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Top 5 anti-boss songs … and guess who’s listening

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in The Savvy Office Manager

Isn’t it hard enough gaining respect from your employees without a bunch of recording artists egging them on to disrespect you and the jobs you’ve given them?

Next to helping their listeners navigate the choppy waters of love, loneliness and drug usage, these pop stars seem to want them to hate their jobs along with the person supervising them. That would be you.

Here are the top 5 songs that put you, dear boss, on your employees’ dart boards:

Takin’ Care of Business - Bachman Turner Overdrive

And if your train's on time, you can get to work by nine
And start your slaving job to get your pay
If you ever get annoyed, look at me, I'm self-employed
I love to work at nothing all day …

These burly Canadian rockers just couldn’t keep their workplace negativity above the 49th parallel. There they go: ragging on the sluggish morning commute, debasing a job that the employee sought on a wage he agreed on, and spewing their “That ain’t workin,’ that’s the way you do it” pomposity. But take heart, BTO is rollin’ down the highway with your employees’ money, caring little for their plights or whether they did make it in by nine, or even at all. The trouble is, the point they hammered home in 1973 still gets a lot of airplay.

9 to 5 - Dolly Parton

9 to 5, for service and devotion
You would think that I
Would deserve a fat promotion
Want to move ahead
But the boss won't seem to let me
I swear sometimes that man is out to get me …

Dolly lays it out clearly. Your workers:

(a) are hard-working and devoted

(b) recognize promotional opportunities and are indeed qualified for one

(c) think you’re a bastard.

How did that happen? Dolly cleverly turns your employees (who are hard enough to motivate in the first place) into paranoid goofballs. It’s easy for you not to buy into it, but the song has been saturating mainstream and Froggy radio for 25 years.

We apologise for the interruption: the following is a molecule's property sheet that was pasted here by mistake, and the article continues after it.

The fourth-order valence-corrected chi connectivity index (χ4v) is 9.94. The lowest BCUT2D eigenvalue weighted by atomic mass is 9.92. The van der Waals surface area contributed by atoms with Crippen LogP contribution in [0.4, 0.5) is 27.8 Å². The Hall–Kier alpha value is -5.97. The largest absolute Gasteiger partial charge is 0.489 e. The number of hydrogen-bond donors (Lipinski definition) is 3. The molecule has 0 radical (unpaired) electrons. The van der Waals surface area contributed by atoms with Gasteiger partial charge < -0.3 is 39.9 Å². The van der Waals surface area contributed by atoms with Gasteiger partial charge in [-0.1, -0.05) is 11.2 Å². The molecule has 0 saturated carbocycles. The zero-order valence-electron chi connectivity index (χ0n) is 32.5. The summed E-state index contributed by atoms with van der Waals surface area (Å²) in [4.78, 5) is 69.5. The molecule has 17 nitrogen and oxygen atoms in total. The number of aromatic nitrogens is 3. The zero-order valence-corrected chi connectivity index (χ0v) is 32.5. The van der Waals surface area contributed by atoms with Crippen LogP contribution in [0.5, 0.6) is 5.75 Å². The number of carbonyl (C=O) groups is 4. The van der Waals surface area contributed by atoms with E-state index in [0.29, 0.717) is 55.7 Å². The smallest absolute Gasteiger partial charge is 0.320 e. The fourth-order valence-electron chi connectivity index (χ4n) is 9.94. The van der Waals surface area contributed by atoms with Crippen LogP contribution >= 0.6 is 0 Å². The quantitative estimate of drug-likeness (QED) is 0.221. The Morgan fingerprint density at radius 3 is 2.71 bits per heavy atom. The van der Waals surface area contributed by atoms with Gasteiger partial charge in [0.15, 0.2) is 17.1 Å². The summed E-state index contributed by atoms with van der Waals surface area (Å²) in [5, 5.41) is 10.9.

Take This Job and Shove It – Johnny Paycheck

Well that foreman he's a regular dog
The line boss he's a fool
Got a brand new flattop haircut
Lord he thinks he's cool …

This is the fantasy anthem for the fed-up worker. How many employees get a vicarious thrill out of Paycheck’s parting rant, “Take this job and shove it, I ain’t working here no more”? So now you’re a dog. A fool with a bad haircut. But the truth is, the type of workers who actually go live with these lyrics eventually would’ve been fired anyway. You win.

Working for a Living - Huey Lewis and the News

Hey I'm not complaining 'cause I really need the work
Hitting up my buddy's got me feeling like a jerk
Hundred dollar car note, two hundred rent.
I get a check on Friday, but it's already spent …


Nothing deep here. Huey’s just reminding your workers that they’re paycheck-to-paycheck malcontents. They borrow money from a friend who’s a little better off financially than they are, make a car payment, pay the rent, and hopefully have a little left over for a Huey Lewis download. The salvage line here is that they’re not complaining. Yet.

Bang the Drum All Day - Todd Rundgren

Listen to this every day when I get home from work
I feel so frustrated the boss is a jerk
And I get my sticks and go out to the shed
And I pound on that drum like it was the boss's head …

The Toddster hasn’t had a boss in decades, so it’s plausible he could confuse a supervisor with a snare. In reality, the workaday world as you and your employees know it is not lost on Todd. Hitting all the sore spots—employees coming home from work mentally whooped by an overbearing jerk of a boss (that would be you)—Todd knows the lyrics will resonate. The wizard that he is, Todd creates a cunning catharsis for your disgusted workers. Unfortunately, you’re on the beaten end.

 

Cal Butera is the editor of Business Management Daily’s Office Manager Today, Manager’s Legal Bulletin, Managing People at Work and Communication Briefings newsletters. He has been with Business Management Daily since 2007 and worked 22 years for midsize daily newspapers as sports writer, news reporter, layout and design editor, copy editor and city editor.

{ 2 comments… read them below or add one }

Cal January 24, 2015 at 1:00 pm

Thanks, Elizabeth. The theme does cross all generations.
Which brings to mind another one, “Something More” by Sugarland:

Five years and there’s no doubt
That I’m burnt out, I’ve had enough
So now boss man, here’s my two weeks
I’ll make it short and sweet, so listen up…

There’s more out there than I thought.

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Elizabeth January 24, 2015 at 11:09 am

One for my generation might be: MGMT’s “Weekend Wars.”

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